They made a lot of noise about the risks to “the dogs,” but the dogs don’t really care whether they’re running on frozen ground, ice or snow. It’s the people behind riding on a piece of equipment designed to slide over smooth winter white, not bounce over rocks, roots and stumps or go skidding wildly sideways on ice, who are in danger when the trail is bare.

What is a nightmare for a rider on a sled, though, is something of a blessing for someone on a bike with fat, cushy four-inch wide tires that dampen the blows inflicted by frozen rubble, rocks and roots while rolling even faster and easier than on packed snow — let alone soft snow.

Soft snow, which is kind to mushers,  is the bane of Invitational cyclists. In 2012, the race started out in a snowstorm that ended up dumping a couple feet of white fluff on the Susitna and Yentna Rivers. Fat bikers pushed and pushed and then pushed some more.

Tough people quit. Stubborn people pushed on. A pair of runners led the race into and then over the Alaska Range. It was an unprecedented feat. Eventually,  five-time Invitational champ Peter Basinger, an Anchorage kid who grew up and moved to Utah, caught them and went on to win a sixth Invitational in six days, 15 hours. Two other hard pedaling  cyclists were behind him.

Runners Geoff Roes from Juneau and Pennsylvanian Tim Hewitt, an Invitational legend, finished only hours off the pace. Meanwhile, badly frozen Lindsay Gauld, a 64-year-old, former Canadian Olympic cyclist, was being flown out of the remote Rohn checkpoint, which is nothing more than a one-room log cabin and an airstrip in the heart of the Terra Cotta Mountains just beyond halfway along the race route.

Frostbite had so ballooned Gauld’s face he couldn’t see out of his right eye. His nose was an ugly shade of purple. And his knees were sore and swollen from the days of a pushing a heavily laden bike through deep snow before the weather decided to punish him in another way and turned bitterly cold.

Gauld didn’t want to quit, but he didn’t have much choice. His frost damaged hands weren’t working well. He ended up losing part of a finger to cold, but he came back to finish in the race’s top-20 the next year, an impressive showing for the race’s oldest entrant.

The toughest race in North America?

The Invitational, Breitenbach said, sitting in the warm and bustling Alaska Coffee Roasting Co. shop here, “is a bucket list thing.”

Bucket list, indeed. More people have reached the top of Mount Everest, the world’s tallest summit, than have completed the Iditarod Trail Sled Dog Race, and more people have completed the Iditarod Trail Sled Dog Race than have finished the Invitational.

In that snow-challenged year of 2012, only 18 out of the starting field of 50 Invitational competitors made it to McGrath.  Nobody pushed on for Nome. Nobody.

In the entire history of the race, only 72 Invitational cyclists and runners have gone the full 1,000 miles from Knik to the Iditarod’s burled arch in Nome, and eight of those people were named Tim Hewitt. Take out the others who’ve gone multiple times to Nome — Phil Hoftstetter, who happens to live there; Basinger, Petervary, Mike Curiak from Colorado and Jeff Oatley from Fairbanks, who rode to the finish in a startling 10 days 2 hours and 53 minutes in 2014, and the members of the 1,000-mile club shrink to a few dozen.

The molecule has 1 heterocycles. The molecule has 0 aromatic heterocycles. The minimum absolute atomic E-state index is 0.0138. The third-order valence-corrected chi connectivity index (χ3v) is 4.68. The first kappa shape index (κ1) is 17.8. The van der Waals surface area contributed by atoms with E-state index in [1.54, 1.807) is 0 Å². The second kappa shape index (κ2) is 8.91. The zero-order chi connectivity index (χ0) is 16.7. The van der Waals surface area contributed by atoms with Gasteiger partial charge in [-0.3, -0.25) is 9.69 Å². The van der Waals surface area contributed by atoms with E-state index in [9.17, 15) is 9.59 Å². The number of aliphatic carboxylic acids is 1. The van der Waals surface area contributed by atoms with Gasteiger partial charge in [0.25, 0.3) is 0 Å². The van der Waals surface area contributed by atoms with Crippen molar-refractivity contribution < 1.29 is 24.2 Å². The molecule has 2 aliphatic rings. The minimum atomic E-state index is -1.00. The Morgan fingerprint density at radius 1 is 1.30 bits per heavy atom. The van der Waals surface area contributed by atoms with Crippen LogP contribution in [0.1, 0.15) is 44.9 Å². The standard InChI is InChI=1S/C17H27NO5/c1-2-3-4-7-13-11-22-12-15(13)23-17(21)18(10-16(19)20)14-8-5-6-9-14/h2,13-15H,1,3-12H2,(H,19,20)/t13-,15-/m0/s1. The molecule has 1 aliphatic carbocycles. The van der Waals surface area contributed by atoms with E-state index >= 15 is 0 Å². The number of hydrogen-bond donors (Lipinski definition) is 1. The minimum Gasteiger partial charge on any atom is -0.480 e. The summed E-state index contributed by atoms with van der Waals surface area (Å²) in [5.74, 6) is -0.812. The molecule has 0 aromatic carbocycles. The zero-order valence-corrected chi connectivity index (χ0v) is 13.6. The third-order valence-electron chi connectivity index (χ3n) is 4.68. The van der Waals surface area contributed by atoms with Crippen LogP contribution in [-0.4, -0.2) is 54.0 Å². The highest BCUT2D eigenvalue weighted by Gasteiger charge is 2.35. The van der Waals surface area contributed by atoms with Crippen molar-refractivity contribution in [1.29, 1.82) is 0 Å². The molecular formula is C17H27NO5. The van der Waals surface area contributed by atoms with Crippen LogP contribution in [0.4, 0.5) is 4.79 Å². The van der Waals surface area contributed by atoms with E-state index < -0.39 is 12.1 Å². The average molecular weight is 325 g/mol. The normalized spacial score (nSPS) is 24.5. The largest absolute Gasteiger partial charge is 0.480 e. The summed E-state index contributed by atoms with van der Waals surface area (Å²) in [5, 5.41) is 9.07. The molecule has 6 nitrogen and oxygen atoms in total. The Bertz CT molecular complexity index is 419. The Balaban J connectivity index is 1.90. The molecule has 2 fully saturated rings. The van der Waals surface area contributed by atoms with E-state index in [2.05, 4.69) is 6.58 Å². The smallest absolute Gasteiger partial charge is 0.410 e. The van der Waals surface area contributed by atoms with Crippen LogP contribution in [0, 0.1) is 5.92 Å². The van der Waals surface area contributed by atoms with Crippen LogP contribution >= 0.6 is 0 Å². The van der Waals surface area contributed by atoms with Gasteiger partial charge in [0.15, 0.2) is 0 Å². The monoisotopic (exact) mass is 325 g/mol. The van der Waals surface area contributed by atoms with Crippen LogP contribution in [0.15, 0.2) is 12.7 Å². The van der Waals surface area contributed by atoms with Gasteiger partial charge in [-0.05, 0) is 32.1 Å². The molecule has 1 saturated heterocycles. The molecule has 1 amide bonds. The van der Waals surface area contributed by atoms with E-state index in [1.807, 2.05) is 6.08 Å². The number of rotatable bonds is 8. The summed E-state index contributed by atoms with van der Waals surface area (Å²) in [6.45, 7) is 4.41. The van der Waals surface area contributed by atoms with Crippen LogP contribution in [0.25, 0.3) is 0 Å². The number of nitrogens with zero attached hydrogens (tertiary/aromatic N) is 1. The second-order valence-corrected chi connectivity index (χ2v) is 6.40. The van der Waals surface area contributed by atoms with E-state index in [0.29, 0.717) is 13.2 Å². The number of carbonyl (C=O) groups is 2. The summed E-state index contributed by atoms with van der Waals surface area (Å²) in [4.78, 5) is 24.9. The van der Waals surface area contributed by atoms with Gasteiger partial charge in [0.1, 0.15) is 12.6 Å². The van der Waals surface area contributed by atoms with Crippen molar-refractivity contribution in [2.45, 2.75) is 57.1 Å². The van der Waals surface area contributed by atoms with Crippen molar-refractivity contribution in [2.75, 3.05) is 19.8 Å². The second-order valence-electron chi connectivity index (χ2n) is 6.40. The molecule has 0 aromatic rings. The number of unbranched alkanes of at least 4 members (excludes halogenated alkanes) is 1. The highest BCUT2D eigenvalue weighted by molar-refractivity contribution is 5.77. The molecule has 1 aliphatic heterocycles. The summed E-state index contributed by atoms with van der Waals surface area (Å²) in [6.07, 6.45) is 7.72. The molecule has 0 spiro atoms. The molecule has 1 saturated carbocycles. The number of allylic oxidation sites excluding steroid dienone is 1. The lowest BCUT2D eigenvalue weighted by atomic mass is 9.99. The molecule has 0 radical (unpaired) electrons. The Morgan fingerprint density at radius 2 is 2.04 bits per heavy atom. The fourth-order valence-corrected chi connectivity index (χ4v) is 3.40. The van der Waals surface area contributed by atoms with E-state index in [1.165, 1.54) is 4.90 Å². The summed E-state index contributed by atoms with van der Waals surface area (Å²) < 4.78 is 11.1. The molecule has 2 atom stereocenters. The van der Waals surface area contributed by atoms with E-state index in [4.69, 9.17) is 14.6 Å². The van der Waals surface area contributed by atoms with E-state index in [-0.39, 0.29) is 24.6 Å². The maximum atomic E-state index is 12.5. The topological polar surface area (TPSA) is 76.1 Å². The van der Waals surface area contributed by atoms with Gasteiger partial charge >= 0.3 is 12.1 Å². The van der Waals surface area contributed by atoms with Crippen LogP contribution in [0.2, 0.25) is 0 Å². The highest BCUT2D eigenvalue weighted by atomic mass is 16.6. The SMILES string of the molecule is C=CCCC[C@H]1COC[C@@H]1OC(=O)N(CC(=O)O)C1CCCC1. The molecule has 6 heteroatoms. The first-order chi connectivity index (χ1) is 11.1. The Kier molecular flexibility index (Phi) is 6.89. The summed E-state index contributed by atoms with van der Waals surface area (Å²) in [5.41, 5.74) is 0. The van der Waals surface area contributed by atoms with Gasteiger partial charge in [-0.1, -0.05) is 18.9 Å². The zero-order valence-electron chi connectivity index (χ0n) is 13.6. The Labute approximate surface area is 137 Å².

The distance is almost too much. There is a good reason that before the Invitational began, its predecessor, the Iditasport, called the 1,000 version of the race the “Iditasport Impossible.” The race to McGrath was simply called the “Iditasport Extreme.”

It is extreme enough that by the time most people reach that outpost of 350 people next to an airstrip along the Kuskokwim River, they’ve had enough and are ready to go home. This is arguably the hardest race in the world to finish, and it is harder to win.

It is so hard, not to mention potentially dangerous, that it scares off some competitors. Breitenbach thinks that’s probably a good thing because the Iditarod Trail is deceptive in the way the West Buttress of Mount Denali (formerly Mount McKinley but still North America’s highest peak) is deceptive.

Technically, the 20,322-foot mountain is little more than a walk-up, but the weather can turn it from walk-up to death trap in a matter of hours. Over the past 100 years, more than 120 people have died on McKinley. No one has died in any of the Iditarod Trail races, although there have been close calls in all of them.

Those who’ve spent a lot of time on the trail regularly express fears that someday someone will die. A fatality seems most likely in the Iron Dog snowmachine race, which goes 2,000 miles from Big Lake to Nome and then back to Fairbanks in the Interior.

Iron Dog officials preach safety, safety, safety, and now require racers to wear not only the latest in helmets but the latest in body armor. But high-speed collisions with immovable objects remain the greatest danger in sport. They are the reason motor sports have globally produced the highest number of fatalities over the past century.